She: “Thank you for letting me know about your e-mail. I understand that you would still like to finish. If you could make sure to use the new table cloth and find matching napkins, that would help me a lot. Can you please make sure we are done with the preparations when your parents arrive? I would like to be able to give them our full attention when they get here.”

Accepting, Acknowledging & Honouring Feelings & Needs QUOTE 2

They have both acknowledged each other’s feelings and needs. They have also clearly and non-confrontationally expressed their own feelings and needs. Setting the table has become an acceptable request, instead of a silly demand. How do we know if we have made a request, rather than a demand? Our partner has the option to either say no, or to negotiate how and when he or she meets the request.

The Four-Part Nonviolent Communication Process developed by Marshall Rosenberg includes: Clearly EXPRESSING what I observe, feel and require, and making a clear request; openly RECEIVING what my communication partner observes, feels, needs and requests.

The steps of non-violent communication are not complicated. However, it requires discipline to remember to communicate with I statements, expressing how we feel, and without generalizations (“You always”, “You never”) or why-questions which can be taken as criticism (Why is the table not set? Why are the children not in bed yet?). When you use the words “I feel because I…” it reminds all communication partners that what we feel is not because of what the other person did, but because of our perception and a feeling choice we made regarding our perception.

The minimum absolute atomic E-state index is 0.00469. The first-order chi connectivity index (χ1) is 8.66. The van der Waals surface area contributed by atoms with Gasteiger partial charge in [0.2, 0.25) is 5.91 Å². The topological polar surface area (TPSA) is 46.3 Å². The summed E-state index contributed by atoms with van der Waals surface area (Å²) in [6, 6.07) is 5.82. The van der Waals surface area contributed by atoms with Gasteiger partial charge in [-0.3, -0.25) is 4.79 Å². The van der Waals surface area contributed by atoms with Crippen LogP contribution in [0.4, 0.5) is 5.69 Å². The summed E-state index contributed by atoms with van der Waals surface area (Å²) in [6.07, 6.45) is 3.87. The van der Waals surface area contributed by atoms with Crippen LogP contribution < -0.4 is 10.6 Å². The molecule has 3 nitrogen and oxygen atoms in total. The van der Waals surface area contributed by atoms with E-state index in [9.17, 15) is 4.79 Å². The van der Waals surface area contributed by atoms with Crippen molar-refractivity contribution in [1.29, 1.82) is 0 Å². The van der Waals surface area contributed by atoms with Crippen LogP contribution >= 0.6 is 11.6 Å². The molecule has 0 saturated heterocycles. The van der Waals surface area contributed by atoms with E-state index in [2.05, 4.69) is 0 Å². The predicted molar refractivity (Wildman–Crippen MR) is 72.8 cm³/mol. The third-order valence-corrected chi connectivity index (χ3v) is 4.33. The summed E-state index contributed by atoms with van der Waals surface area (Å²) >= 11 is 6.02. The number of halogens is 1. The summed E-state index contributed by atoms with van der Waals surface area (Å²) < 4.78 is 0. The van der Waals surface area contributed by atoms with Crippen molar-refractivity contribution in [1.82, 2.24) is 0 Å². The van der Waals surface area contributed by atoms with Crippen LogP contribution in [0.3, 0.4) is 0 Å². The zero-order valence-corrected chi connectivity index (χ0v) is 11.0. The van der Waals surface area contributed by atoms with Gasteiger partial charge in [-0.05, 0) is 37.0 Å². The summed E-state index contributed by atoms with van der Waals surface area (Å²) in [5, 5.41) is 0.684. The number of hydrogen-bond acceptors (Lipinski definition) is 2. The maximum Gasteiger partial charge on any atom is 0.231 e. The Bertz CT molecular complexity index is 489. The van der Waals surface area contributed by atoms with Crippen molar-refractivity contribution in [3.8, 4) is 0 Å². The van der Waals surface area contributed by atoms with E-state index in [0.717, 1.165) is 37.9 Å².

Accepting, Acknowledging & Honouring Feelings & Needs QUOTE 3I often hear one partner saying, “I just don’t understand why he/she feels this way!” That statement is a hidden judgment. It prevents us from building a bridge. Change it to “I am willing to understand how he/she feels.” It helps if we can truly empathize and understand why our partner has a certain feeling or need. However, ultimately it is immaterial if we understand on a rational level; we need to respect feelings without judgments, even if they are different from ours. It helps if we can really empathize. What is needed is to arrive at a point where we can accept the other person’s feelings the way they are. In order to communicate most successfully, we need to move beyond needing to be right and beyond making the other person wrong. If we want our feelings and needs to be respected, we need to stop judging other people’s feelings and needs and begin to truly accept and respect them.

Angelika

Relationship Coaching & Belief Change Work

905-286-9466

greendoorrelaxation@yahoo.ca

If you enjoy my posts, you can follow Greendoor to receive an e-mail notification whenever I post a new blog. All you need to do is to click the “follow” button in the right-hand corner of your screen.